Why Physicians Need to Innovate

Current medical training focuses on the acquisition and application of existing knowledge. Medical students and physicians in training are assessed against rigorous standards that emphasize mastering a certain set of skills or demonstrating a high level of content expertise. Physicians in training have been taught about the 10 causes of ST-elevation on an ECG, and surgeons have been taught how mentally rehearse performing an emergency cricothyrotomy for decades.

What physicians aren’t taught is how to innovate. Most tools and technology currently in use in healthcare have been developed by non-clinicians that have capitalized on existing opportunities in healthcare. The result is that we are now in a system that is plagued with tools that are often misfits. They tend to fail at either the provider end, or the patient end. A contemporary example of such a failure is the electronic health records system (EHR) currently in use in mostly hospitals. Every physician that uses an EHR could write a book on the issues with their existing system. Every patient that has been to a hospital recently can attest to issues with access to personal health information (PHI) they struggle with, especially when it comes to complex care.

The culture of physicians innovating is by no means new or revolutionary. In fact, it has always been an essential skill set of being a physician. The first ECG machine was invented by the noble laureate and physician Willem Einthoven; the first medical application of ultrasound was pioneered by the Gynecologist Karl Theo Dussik.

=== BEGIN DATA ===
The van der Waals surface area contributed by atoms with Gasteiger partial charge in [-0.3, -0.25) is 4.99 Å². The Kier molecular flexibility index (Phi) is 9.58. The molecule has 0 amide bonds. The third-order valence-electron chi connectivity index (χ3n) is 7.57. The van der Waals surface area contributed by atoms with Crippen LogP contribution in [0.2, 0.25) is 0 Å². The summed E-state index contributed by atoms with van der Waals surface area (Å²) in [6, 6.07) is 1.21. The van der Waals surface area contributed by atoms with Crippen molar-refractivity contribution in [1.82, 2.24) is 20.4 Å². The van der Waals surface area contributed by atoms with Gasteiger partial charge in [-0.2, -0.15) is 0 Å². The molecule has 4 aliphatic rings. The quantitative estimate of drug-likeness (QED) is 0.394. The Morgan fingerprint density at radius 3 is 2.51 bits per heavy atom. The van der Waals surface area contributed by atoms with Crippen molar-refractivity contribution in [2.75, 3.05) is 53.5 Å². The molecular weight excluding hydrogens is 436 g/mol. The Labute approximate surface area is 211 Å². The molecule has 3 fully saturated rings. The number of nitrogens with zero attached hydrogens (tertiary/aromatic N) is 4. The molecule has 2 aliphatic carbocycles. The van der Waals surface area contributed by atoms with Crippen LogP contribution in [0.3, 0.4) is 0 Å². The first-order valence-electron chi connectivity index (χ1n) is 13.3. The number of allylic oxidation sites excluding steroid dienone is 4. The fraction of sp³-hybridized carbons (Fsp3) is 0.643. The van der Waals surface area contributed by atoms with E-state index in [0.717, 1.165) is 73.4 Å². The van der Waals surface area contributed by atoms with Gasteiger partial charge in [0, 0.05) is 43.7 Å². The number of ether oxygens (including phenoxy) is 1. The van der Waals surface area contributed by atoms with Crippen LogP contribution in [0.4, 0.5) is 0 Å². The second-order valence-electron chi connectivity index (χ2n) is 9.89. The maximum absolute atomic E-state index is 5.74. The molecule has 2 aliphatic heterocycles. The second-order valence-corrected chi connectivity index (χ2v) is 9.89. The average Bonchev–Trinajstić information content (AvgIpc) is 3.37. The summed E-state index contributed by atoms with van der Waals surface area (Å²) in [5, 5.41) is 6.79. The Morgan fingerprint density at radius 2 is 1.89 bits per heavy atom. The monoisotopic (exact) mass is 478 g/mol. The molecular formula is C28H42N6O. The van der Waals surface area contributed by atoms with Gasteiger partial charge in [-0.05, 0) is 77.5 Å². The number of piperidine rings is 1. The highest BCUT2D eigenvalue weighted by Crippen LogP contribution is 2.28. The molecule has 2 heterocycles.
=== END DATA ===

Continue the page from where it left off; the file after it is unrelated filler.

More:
It is time for us to re-learn the art of innovating, and to create a new generation of physician leaders that are driven by innovation in healthcare. We need to encourage physicians to pursue additional training in Innovation and Quality Improvement and enable residency programs to incorporate this culture change. We need to give up using pagers, and start thinking of how we can integrate smartphones into our daily practice to improve patient care. We need to shift the emphasis from the delusion of being able to ‘know everything’ and start thinking of ways to use technology to better enable us to make decisions. Yes, you still need to know the dose of epinephrine in cardiac arrest, but you certainly don’t need to memorize the immunization schedule… there’s easier ways to figure that out.


For inspiration and to get started, here’s a value resource to tap into


Here’s some examples of physicians that are leading the innovation front